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Clin Sci (Lond). 1996;91 Suppl:105-7.

Twenty-four-hour pattern of blood pressure and spectral analysis of heart rate variability in diabetic patients with various degrees of autonomic neuropathy. Comparison to standard cardiovascular tests.

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Department of Internal Medicine, Tor Vergata University, Rome, Italy.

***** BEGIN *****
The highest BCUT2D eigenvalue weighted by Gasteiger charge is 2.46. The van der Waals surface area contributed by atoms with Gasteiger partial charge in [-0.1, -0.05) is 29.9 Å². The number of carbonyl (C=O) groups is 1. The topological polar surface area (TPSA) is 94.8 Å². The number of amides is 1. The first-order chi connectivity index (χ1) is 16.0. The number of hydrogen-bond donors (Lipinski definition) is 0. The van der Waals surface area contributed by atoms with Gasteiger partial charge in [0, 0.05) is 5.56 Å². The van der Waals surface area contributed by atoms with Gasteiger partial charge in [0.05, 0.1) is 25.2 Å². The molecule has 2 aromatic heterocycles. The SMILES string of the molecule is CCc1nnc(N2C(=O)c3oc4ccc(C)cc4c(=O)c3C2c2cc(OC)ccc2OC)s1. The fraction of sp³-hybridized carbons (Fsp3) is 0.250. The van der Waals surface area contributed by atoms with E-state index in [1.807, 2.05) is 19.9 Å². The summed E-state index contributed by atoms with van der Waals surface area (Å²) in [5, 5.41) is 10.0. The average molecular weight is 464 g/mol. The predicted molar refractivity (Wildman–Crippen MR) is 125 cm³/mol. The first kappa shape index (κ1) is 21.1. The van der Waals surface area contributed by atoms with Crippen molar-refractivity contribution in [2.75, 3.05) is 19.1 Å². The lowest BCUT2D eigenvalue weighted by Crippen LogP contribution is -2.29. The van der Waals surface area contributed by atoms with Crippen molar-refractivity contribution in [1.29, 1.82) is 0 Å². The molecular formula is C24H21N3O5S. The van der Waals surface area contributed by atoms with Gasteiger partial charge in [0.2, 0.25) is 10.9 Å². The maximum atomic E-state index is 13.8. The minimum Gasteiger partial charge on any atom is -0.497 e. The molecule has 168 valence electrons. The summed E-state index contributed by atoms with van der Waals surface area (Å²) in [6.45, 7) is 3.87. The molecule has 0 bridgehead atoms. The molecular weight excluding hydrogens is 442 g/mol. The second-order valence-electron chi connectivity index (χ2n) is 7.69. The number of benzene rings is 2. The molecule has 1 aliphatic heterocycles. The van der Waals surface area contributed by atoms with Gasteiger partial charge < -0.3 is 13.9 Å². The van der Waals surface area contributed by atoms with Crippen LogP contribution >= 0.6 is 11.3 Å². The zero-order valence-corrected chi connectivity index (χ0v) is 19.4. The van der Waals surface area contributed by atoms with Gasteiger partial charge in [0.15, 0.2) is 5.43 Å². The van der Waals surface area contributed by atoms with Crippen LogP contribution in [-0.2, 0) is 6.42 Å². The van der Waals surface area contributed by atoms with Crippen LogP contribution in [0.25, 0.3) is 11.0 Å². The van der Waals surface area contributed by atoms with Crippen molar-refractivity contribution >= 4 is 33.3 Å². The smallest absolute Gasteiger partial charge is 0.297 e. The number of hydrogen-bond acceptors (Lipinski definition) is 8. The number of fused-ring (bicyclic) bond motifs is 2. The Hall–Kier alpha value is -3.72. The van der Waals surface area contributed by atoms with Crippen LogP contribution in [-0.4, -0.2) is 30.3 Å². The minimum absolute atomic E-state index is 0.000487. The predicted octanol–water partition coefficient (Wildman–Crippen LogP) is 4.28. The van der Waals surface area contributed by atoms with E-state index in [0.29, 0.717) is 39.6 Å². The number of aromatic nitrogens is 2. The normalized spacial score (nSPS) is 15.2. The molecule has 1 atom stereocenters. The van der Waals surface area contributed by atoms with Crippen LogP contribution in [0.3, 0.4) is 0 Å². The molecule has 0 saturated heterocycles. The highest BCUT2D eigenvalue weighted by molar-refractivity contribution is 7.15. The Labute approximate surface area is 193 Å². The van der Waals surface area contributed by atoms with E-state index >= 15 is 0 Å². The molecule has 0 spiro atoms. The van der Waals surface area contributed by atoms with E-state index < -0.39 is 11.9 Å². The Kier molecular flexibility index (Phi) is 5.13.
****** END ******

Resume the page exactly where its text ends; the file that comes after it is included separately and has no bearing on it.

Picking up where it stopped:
We performed four cardiovascular tests of autonomic function (deep breathing, lying to standing, Valsalva manoeuvre, postural hypotension) and simultaneous 24h recordings of blood pressure (BP) and ECG in 35 normotensive diabetic subjects. Autoregressive power spectrum analysis of RR interval variability was applied to 24h ECG recordings to obtain for day and night periods power of low- (0.03-0.15 Hz, LF) and high-frequency (0.18- 0.40 Hz, HF) components, relative markers of sympathetic and vagal activity respectively, and their ratio (LF/HF), assumed as index of sympathovagal balance. Eighteen patients showed normal cardiovascular tests, 6 patients one abnormal heart rate test, 5 patients two abnormal heart rate tests, and 6 patients also abnormal postural hypotension test. In diabetic patients with increasing degree of autonomic neuropathy, there was a progressive reduction of day-night change in systolic BP (p < 0.01), of LF during the day (p < 0.01), of HF during the night (p < 0.04), of day-night change in HF (p < 0.02), and of day-night change in HF/LF (p < 0.03). Day-night change in systolic BP was related to postural hypotension (p < 0.001) and to deep breathing (p < 0.01). Day LF was related to lying to standing (p < 0.001), to postural hypotension (p < 0.005) and to deep breathing (p < 0.007). Night HF was related to deep breathing (p < 0.0002) and to lying to standing (p < 0.02). Day-night change in HF/LF was slightly related to deep breathing, lying to standing, and to postural hypotension (p < 0.04). In a multiple regression analysis including age, diabetes duration, and cardiovascular tests as independent variables, day-night change in BP and day LF were only related to postural hypotension, whereas night HF was related to deep breathing. In conclusion, in diabetic patients with increasing autonomic damage, there is a progressive impairment of nocturnal fall of BP and of sympathetic activity during the day, blunted nocturnal increase of vagal activity and lower circadian variation in sympathovagal balance. The significant but not very close correlation of day-night pattern of BP and sympathovagal activity to standard cardiovascular reflex tests, supports the independent usefulness of 24h BP monitoring and spectral analysis of heart rate variability in diabetic neuropathy.

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